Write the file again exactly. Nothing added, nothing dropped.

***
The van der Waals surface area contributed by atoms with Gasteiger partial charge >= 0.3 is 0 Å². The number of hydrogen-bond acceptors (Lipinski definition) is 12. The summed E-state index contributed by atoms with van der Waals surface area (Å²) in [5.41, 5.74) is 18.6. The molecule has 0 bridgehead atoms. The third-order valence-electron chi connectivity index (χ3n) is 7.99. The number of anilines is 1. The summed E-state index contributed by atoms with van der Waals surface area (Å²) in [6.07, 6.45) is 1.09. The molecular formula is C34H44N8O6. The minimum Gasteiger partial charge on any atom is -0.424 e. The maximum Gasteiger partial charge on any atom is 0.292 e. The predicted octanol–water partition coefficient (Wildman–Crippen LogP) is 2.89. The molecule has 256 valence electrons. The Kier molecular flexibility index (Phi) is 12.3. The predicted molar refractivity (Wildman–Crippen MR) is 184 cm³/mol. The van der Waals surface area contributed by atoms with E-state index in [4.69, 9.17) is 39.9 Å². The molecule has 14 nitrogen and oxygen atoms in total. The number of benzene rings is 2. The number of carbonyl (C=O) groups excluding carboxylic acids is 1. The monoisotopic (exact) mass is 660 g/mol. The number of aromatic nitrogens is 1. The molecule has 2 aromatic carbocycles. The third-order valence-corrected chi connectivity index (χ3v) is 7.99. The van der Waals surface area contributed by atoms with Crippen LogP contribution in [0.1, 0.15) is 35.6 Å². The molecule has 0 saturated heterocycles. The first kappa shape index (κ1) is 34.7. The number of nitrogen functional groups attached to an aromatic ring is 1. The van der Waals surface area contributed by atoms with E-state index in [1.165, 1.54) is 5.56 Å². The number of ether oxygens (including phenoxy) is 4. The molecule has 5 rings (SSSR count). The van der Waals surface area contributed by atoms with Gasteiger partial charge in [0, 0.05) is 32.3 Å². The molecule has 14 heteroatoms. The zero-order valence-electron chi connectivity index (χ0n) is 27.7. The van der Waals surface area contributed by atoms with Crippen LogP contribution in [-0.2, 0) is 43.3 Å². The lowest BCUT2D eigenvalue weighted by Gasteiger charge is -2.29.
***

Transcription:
The van der Waals surface area contributed by atoms with Gasteiger partial charge >= 0.3 is 0 Å². The number of hydrogen-bond acceptors (Lipinski definition) is 12. The summed E-state index contributed by atoms with van der Waals surface area (Å²) in [5.41, 5.74) is 18.6. The molecule has 0 bridgehead atoms. The third-order valence-electron chi connectivity index (χ3n) is 7.99. The number of anilines is 1. The summed E-state index contributed by atoms with van der Waals surface area (Å²) in [6.07, 6.45) is 1.09. The molecular formula is C34H44N8O6. The minimum Gasteiger partial charge on any atom is -0.424 e. The maximum Gasteiger partial charge on any atom is 0.292 e. The predicted octanol–water partition coefficient (Wildman–Crippen LogP) is 2.89. The molecule has 256 valence electrons. The Kier molecular flexibility index (Phi) is 12.3. The predicted molar refractivity (Wildman–Crippen MR) is 184 cm³/mol. The van der Waals surface area contributed by atoms with E-state index in [4.69, 9.17) is 39.9 Å². The molecule has 14 nitrogen and oxygen atoms in total. The number of benzene rings is 2. The number of carbonyl (C=O) groups excluding carboxylic acids is 1. The monoisotopic (exact) mass is 660 g/mol. The number of aromatic nitrogens is 1. The molecule has 2 aromatic carbocycles. The third-order valence-corrected chi connectivity index (χ3v) is 7.99. The van der Waals surface area contributed by atoms with Crippen LogP contribution in [0.1, 0.15) is 35.6 Å². The molecule has 0 saturated heterocycles. The first kappa shape index (κ1) is 34.7. The number of nitrogen functional groups attached to an aromatic ring is 1. The van der Waals surface area contributed by atoms with E-state index in [1.165, 1.54) is 5.56 Å². The number of ether oxygens (including phenoxy) is 4. The molecule has 5 rings (SSSR count). The van der Waals surface area contributed by atoms with Gasteiger partial charge in [0, 0.05) is 32.3 Å². The molecule has 14 heteroatoms. The zero-order valence-electron chi connectivity index (χ0n) is 27.7. The van der Waals surface area contributed by atoms with Crippen LogP contribution in [-0.2, 0) is 43.3 Å². The lowest BCUT2D eigenvalue weighted by Gasteiger charge is -2.29.